(WASHINGTON) — A newly revealed memo from December 2020 offers new insight into efforts by then-President Donald Trump’s legal team to keep Trump in power following his loss to Joe Biden in the 2020 election.
The Dec. 6, 2020, memo, authored by attorney Kenneth Chesebro, lays out a plan to pursue slates of supposedly “alternate” electors in order to prevent Biden from amassing 270 electoral votes.
The memo, which was obtained by ABC News, was referred to in the Aug. 1 four-count indictment of Trump as the “Fraudulent Elector Memo.”
Trump pleaded not guilty last week to charges of undertaking a “criminal scheme” to overturn the results of the 2020 election by enlisting a slate of so-called “fake electors” targeting several states; using the Justice Department to conduct “sham election crime investigations”; and trying to enlist the vice president to “alter the election results” — all in an effort to subvert democracy and remain in power.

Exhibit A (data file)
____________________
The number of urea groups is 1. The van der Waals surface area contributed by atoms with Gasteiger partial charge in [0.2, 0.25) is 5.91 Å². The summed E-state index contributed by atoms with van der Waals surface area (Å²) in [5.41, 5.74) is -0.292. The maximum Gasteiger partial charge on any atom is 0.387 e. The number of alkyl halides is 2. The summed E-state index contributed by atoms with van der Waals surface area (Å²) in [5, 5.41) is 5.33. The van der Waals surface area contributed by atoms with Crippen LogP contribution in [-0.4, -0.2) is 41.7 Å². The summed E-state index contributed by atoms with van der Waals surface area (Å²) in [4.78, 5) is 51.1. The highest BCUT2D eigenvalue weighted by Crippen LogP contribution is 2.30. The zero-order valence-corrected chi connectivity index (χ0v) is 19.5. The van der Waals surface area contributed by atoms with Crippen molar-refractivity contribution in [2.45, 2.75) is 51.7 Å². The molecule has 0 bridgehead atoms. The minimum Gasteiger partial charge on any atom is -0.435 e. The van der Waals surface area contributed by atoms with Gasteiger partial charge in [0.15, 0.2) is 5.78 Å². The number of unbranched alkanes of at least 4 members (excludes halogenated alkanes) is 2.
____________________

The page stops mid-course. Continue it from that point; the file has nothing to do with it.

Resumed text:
He has denied all wrongdoing and dismissed special counsel Jack Smith’s probe as politically motivated.
Prosecutors say Chesebro was working with the Trump legal team to find ways to challenge the outcome of the election in order to keep Trump in office.
The Dec. 6 memo, which was first obtained by The New York Times, advocates for Trump electors in six contested states, including Arizona, Georgia, Michigan, Nevada, Pennsylvania and Wisconsin, to meet, vote and send in their certificates to be counted during the certification of the vote on Jan. 6.
Prosecutors describe the memo as a plan to “mimic as best as possible the actions of the legitimate Biden electors, and that on January 6, the Vice President open and count the fraudulent votes, setting up a fake controversy that would derail the proper certification of Biden as president-elect.”
The memo recommends launching a messaging effort that presents the plan as a “routine measure,” while also acknowledging it is a “bold, controversial strategy, and that there are many reasons why it might not end up being executed on January 6.”
A lawyer for Chesebro did not immediately respond to an ABC News request for comment.
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